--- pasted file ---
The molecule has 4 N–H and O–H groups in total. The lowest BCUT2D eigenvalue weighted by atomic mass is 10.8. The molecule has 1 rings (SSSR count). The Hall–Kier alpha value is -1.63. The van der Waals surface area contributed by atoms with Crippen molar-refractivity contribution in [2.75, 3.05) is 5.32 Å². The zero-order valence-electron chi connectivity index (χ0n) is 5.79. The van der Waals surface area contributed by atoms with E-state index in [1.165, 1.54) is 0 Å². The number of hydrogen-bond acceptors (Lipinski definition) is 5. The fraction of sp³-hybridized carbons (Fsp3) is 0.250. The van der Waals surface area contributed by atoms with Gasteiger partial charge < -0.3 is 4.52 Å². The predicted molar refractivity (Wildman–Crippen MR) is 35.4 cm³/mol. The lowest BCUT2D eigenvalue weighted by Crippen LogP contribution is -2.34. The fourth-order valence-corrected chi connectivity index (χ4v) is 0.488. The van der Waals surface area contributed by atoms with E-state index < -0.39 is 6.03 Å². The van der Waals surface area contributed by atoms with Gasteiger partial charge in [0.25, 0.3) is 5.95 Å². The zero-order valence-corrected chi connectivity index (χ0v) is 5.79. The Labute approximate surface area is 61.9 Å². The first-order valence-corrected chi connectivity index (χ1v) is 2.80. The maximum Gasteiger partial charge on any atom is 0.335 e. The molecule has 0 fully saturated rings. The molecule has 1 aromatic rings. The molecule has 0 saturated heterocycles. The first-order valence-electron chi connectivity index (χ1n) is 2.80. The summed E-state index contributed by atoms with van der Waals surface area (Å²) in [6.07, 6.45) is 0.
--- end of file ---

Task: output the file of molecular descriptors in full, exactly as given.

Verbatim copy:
The molecule has 4 N–H and O–H groups in total. The lowest BCUT2D eigenvalue weighted by atomic mass is 10.8. The molecule has 1 rings (SSSR count). The Hall–Kier alpha value is -1.63. The van der Waals surface area contributed by atoms with Crippen molar-refractivity contribution in [2.75, 3.05) is 5.32 Å². The zero-order valence-electron chi connectivity index (χ0n) is 5.79. The van der Waals surface area contributed by atoms with E-state index in [1.165, 1.54) is 0 Å². The number of hydrogen-bond acceptors (Lipinski definition) is 5. The fraction of sp³-hybridized carbons (Fsp3) is 0.250. The van der Waals surface area contributed by atoms with Gasteiger partial charge < -0.3 is 4.52 Å². The predicted molar refractivity (Wildman–Crippen MR) is 35.4 cm³/mol. The lowest BCUT2D eigenvalue weighted by Crippen LogP contribution is -2.34. The fourth-order valence-corrected chi connectivity index (χ4v) is 0.488. The van der Waals surface area contributed by atoms with E-state index < -0.39 is 6.03 Å². The van der Waals surface area contributed by atoms with Gasteiger partial charge in [0.25, 0.3) is 5.95 Å². The zero-order valence-corrected chi connectivity index (χ0v) is 5.79. The Labute approximate surface area is 61.9 Å². The first-order valence-corrected chi connectivity index (χ1v) is 2.80. The maximum Gasteiger partial charge on any atom is 0.335 e. The molecule has 0 fully saturated rings. The molecule has 1 aromatic rings. The molecule has 0 saturated heterocycles. The first-order valence-electron chi connectivity index (χ1n) is 2.80. The summed E-state index contributed by atoms with van der Waals surface area (Å²) in [6.07, 6.45) is 0.